A hospital in another state recently settled a medical malpractice claim for over $3.5 million. Because of the alleged emergency room errors, the patient involved has remained in a coma since 2015. The woman, who worked in the food service industry and had a husband and three children, is not expected to recover.
The woman's family alleged that emergency room staff did not take her symptoms seriously when she came for treatment. When she arrived, she was having a hard time breathing. She also had a documented record of problems with her kidneys and had been diagnosed with diabetes.
Emergency room staff gave her a painkiller and then sent her home. Shortly thereafter, she collapsed in the waiting room due to a severe diabetic reaction. Her family's lawsuit alleged that she had all the warning signs of being in immediate danger of a heart failure at the time she came in to the emergency room.
The suit also claimed the case had a socio-economic component to it. The woman was on a state-funded health insurance program. The suggestion, which the hospital denies, was that emergency personnel took shortcuts because the woman was not going to be a big money-maker for the hospital.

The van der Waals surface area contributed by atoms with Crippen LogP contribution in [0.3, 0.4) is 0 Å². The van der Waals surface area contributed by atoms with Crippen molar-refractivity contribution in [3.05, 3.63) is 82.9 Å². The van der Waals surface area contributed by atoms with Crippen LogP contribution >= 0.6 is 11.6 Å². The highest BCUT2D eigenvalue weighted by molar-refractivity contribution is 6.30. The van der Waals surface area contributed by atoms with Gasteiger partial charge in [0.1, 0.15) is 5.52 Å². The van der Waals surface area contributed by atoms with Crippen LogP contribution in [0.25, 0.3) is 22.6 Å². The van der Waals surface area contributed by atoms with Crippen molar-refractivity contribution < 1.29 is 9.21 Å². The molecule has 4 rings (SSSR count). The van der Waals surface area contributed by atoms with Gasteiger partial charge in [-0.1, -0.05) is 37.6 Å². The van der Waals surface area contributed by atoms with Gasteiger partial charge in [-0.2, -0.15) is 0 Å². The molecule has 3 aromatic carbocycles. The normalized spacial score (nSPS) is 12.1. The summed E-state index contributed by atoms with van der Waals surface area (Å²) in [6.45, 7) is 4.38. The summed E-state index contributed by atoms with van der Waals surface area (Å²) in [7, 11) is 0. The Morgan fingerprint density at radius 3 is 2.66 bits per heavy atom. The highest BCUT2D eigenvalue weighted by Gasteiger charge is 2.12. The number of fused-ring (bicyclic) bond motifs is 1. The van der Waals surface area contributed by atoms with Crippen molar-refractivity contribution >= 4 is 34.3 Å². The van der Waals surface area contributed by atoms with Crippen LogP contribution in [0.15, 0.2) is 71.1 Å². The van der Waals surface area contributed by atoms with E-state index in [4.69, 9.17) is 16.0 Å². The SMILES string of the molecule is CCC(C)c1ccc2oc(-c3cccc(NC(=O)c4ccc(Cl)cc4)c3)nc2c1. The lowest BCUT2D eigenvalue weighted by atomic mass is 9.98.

This was not the first time the emergency department of this hospital had run in to trouble. In another case, a man came to the hospital emergency room experiencing violent symptoms of alcohol withdrawal.
However, the man also had pneumonia, and staff apparently did not ensure that the man was stable before discharging him. The man was found dead in the parking lot of the hospital several hours later.
While this incident happened in another state, it is important reminder to residents of Detroit and the surrounding Michigan communities that, no matter how stressed they are, emergency room staff have an obligation to examine and properly treat patients who come, at least to the point where they are stable.
If they fail to do so, whether on account of financial considerations, time crunches, or otherwise, victims may have legal options.